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Tax avoidance hammered Back  
In the Westmoreland case the House of Lords recently retreated from the doctrine that tax avoidance should always be treated as ineffective. Within a few months, however, the UK VAT Tribunal have adopted what seems like a similar doctrine in the area of Value Added Tax. If this is successful it could have implications in Ireland.
The UK VAT Tribunal has come out with a startling new doctrine in what is known as ‘the Halifax case’. It has stated that where transactions are carried out without commercial justification, and for tax avoidance reasons, they are not carried out in the course of a business.

If they are not carried out in the course of a business it follows, under the EU 6th Directive on Value Added Tax, that the transactions neither attract a charge of Value Added Tax nor attract the right to input credit on their costs.

Just EU laws
What is significant about the new doctrine which the Tribunal has proposed is that they say it is a straightforward application of EU law, and nothing inherently new. It is not a doctrine, they say, which they have made up themselves. They are merely interpreting the law as it stands and applying it to facts put before them. If that argument is correct, then it would follow that the same rules would apply in every member state of the EU, since VAT is an EU harmonised tax with broadly common rules throughout the community.

In other words, if the judgement in the Halifax case is correct, then it is good law in Ireland as well.

It is likely that the Halifax judgement, or one of the later judgements in which the same principles were subsequently applied by the VAT Tribunal, will end up before the European Court of Justice. Only then will we know whether the Tribunal has got it right. At present most commentators believe that they have got it fundamentally wrong. But modesty and prudence would suggest waiting for the European Court of Justice to pronounce, before assuming that that is the case.

The story thus far
What was Halifax all about? The Halifax Group are largely a financial services group. To a large extent their supplies are exempt from VAT, and their ability to obtain relief for VAT on their expenses (input credits) is accordingly restricted. A company within the group intended to have a plot of land developed for its use. Had it done so by way of direct contract with a contractor it would have suffered a denial of input credits on most of the costs, by reason of it making largely exempt supplies in its own business.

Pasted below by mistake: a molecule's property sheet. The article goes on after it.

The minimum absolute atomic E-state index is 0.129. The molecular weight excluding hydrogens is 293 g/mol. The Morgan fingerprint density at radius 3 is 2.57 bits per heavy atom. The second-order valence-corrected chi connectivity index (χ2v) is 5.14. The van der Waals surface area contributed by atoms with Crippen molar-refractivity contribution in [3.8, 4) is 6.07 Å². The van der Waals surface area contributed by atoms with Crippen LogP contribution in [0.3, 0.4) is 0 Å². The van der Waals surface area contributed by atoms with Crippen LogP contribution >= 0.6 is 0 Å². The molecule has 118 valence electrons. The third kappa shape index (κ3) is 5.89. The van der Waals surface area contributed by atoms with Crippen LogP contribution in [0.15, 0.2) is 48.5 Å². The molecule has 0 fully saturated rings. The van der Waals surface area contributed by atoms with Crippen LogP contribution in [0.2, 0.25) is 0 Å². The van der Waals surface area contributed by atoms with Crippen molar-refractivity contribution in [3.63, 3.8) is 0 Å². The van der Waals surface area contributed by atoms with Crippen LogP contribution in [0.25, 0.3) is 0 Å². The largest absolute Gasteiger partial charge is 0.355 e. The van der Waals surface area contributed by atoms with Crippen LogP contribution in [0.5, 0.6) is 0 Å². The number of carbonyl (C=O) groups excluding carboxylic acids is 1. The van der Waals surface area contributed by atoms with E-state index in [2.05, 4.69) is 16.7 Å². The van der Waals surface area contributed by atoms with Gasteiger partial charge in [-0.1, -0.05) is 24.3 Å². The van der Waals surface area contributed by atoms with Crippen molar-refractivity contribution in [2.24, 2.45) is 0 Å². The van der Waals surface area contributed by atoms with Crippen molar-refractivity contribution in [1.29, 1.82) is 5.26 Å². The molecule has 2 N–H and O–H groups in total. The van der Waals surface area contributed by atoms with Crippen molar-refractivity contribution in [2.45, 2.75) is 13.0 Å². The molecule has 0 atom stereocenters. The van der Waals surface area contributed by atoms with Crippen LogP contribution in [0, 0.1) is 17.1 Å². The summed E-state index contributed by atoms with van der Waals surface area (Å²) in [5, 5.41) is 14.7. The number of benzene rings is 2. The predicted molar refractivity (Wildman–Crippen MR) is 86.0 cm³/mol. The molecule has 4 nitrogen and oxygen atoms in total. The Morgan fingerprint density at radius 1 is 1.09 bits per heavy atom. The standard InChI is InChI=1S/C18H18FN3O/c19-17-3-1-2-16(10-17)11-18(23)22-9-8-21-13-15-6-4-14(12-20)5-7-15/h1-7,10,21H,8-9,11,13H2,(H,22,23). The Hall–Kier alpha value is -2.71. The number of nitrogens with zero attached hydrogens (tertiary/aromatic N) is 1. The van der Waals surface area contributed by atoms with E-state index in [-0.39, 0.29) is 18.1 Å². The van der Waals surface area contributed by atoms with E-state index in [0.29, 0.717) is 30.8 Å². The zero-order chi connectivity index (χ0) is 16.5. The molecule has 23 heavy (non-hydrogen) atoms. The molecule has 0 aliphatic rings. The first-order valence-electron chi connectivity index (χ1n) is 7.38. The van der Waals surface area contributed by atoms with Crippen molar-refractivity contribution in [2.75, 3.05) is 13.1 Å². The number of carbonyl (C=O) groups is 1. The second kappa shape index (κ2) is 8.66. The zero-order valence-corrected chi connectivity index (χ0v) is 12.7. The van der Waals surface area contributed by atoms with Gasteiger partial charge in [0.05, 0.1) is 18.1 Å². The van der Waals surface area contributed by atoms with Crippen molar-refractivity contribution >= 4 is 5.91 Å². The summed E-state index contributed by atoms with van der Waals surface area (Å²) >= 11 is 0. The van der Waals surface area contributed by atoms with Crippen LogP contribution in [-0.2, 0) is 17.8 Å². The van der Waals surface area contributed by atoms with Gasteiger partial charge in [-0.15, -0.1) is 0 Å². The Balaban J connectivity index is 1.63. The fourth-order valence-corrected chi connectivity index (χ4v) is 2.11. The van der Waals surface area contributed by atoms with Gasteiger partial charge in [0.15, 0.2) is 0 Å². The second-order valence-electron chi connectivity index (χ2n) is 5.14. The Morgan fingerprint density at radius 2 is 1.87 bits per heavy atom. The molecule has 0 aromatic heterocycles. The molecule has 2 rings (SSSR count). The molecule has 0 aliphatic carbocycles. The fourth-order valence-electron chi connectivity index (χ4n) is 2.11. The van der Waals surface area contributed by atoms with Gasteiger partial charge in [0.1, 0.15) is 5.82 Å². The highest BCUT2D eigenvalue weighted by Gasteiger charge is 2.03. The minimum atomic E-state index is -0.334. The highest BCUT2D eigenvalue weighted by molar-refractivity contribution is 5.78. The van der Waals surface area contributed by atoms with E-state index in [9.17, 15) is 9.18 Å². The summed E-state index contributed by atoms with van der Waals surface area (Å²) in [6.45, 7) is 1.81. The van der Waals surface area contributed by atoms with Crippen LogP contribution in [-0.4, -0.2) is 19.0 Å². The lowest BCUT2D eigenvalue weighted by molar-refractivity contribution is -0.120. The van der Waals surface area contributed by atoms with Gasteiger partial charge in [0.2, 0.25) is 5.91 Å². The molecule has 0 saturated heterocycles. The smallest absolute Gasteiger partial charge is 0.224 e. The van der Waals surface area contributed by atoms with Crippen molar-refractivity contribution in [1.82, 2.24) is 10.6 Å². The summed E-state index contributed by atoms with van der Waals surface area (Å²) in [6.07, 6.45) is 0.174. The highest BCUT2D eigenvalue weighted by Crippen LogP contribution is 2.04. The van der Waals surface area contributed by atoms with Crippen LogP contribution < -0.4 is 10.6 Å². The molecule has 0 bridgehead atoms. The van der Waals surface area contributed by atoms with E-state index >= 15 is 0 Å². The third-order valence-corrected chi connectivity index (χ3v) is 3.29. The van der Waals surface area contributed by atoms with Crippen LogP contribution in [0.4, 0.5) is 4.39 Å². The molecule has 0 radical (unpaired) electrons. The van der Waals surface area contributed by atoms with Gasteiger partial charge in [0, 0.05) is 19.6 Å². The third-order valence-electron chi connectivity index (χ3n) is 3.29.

The Halifax Group, behaving as very many others have done in similar circumstances, did not adopt the most tax expensive approach they could find, but sought a more tax efficient method of achieving their economic objective of occupying suitable property for their business. The actual series of transactions they entered into were complex (and too lengthy to describe here) but broadly amounted to having the property developed by one group company for the purposes of renting it to one of the partially exempt Halifax group companies.

The company which developed the property charged VAT on the rental and hoped to recover all of its input credits on the up front costs of development. In the long run the VAT position would end up being much the same as if the Halifax company which occupied the property had actually had it developed directly. It would suffer VAT on the rentals and not be able to fully recover that VAT as input credits, instead of suffering VAT on development costs up front, and being denied input credit on that. Time is money, and a problem deferred is a problem solved to a large extent.

Objectively, it would seem that all of the companies involved were entering into legitimate transactions on which they expected to earn income, and a profit. The company which carried out the construction work carried out real economic activities at a profit. The company which caused the building to be developed, and which let it, engaged in real economic activity, and would in due course earn a profit. The company which occupied the property did so for the purpose of its business and paid a straightforward rent.

Surprisingly, the Tribunal took the view that the approach adopted by the Halifax, when contrasted with the alternative approach they could have taken (direct development by the occupying company) revealed no real economic activity at all by some of the companies. It revealed a series of transactions purely tax avoidance motivated. Accordingly it held that the true transaction was a supply of services by the construction company to the company which occupied the property, and everything in between was disregarded.

Watch this space
Where do we go from here? The answer is ‘Watch this space’. In addition to watching how the decision in the Halifax case is followed (or not) in subsequent UK cases, we will have to wait and see whether the Halifax case, or any subsequent case decided on the same basis, ever makes it to the European Court of Justice.

It would be surprising if the European Court of Justice were to uphold the doctrine of the Halifax case. But if it did, the implications for tax minimisation and tax avoidance in Ireland would be serious. It may well be that the same principle would apply to arrangements designed to avoid or minimise tax where the tax is corporation tax, or income tax, as it does where the tax is value added tax. If that were so, tax minimisation and tax avoidance could become even more complex than it already is.

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